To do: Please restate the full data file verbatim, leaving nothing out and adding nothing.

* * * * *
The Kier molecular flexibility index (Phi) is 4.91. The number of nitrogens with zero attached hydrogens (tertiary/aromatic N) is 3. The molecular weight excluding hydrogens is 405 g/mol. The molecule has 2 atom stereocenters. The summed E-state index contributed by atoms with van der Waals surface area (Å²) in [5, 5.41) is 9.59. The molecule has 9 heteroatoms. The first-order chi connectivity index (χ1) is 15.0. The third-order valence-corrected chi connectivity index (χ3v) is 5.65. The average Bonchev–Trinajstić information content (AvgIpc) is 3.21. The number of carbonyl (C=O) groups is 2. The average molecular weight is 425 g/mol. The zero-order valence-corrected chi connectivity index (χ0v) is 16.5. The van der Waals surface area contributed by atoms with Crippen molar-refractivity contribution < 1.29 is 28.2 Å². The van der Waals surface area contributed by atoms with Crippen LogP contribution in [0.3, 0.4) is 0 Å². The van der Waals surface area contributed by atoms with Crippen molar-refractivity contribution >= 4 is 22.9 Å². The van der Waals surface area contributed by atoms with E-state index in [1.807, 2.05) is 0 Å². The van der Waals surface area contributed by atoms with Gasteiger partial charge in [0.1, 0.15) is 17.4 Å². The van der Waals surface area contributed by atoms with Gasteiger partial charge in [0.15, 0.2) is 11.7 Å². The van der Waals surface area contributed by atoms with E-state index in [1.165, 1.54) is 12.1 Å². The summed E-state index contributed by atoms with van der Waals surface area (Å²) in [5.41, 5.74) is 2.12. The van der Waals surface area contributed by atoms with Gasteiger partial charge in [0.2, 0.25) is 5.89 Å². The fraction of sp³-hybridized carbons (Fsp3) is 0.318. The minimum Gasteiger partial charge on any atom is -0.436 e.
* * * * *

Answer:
The Kier molecular flexibility index (Phi) is 4.91. The number of nitrogens with zero attached hydrogens (tertiary/aromatic N) is 3. The molecular weight excluding hydrogens is 405 g/mol. The molecule has 2 atom stereocenters. The summed E-state index contributed by atoms with van der Waals surface area (Å²) in [5, 5.41) is 9.59. The molecule has 9 heteroatoms. The first-order chi connectivity index (χ1) is 15.0. The third-order valence-corrected chi connectivity index (χ3v) is 5.65. The average Bonchev–Trinajstić information content (AvgIpc) is 3.21. The number of carbonyl (C=O) groups is 2. The average molecular weight is 425 g/mol. The zero-order valence-corrected chi connectivity index (χ0v) is 16.5. The van der Waals surface area contributed by atoms with Crippen molar-refractivity contribution < 1.29 is 28.2 Å². The van der Waals surface area contributed by atoms with Crippen LogP contribution in [0.3, 0.4) is 0 Å². The van der Waals surface area contributed by atoms with Crippen molar-refractivity contribution >= 4 is 22.9 Å². The van der Waals surface area contributed by atoms with E-state index in [1.807, 2.05) is 0 Å². The van der Waals surface area contributed by atoms with Gasteiger partial charge in [0.1, 0.15) is 17.4 Å². The van der Waals surface area contributed by atoms with Gasteiger partial charge in [0.15, 0.2) is 11.7 Å². The van der Waals surface area contributed by atoms with E-state index in [1.165, 1.54) is 12.1 Å². The summed E-state index contributed by atoms with van der Waals surface area (Å²) in [5.41, 5.74) is 2.12. The van der Waals surface area contributed by atoms with Gasteiger partial charge in [0.2, 0.25) is 5.89 Å². The fraction of sp³-hybridized carbons (Fsp3) is 0.318. The minimum Gasteiger partial charge on any atom is -0.436 e.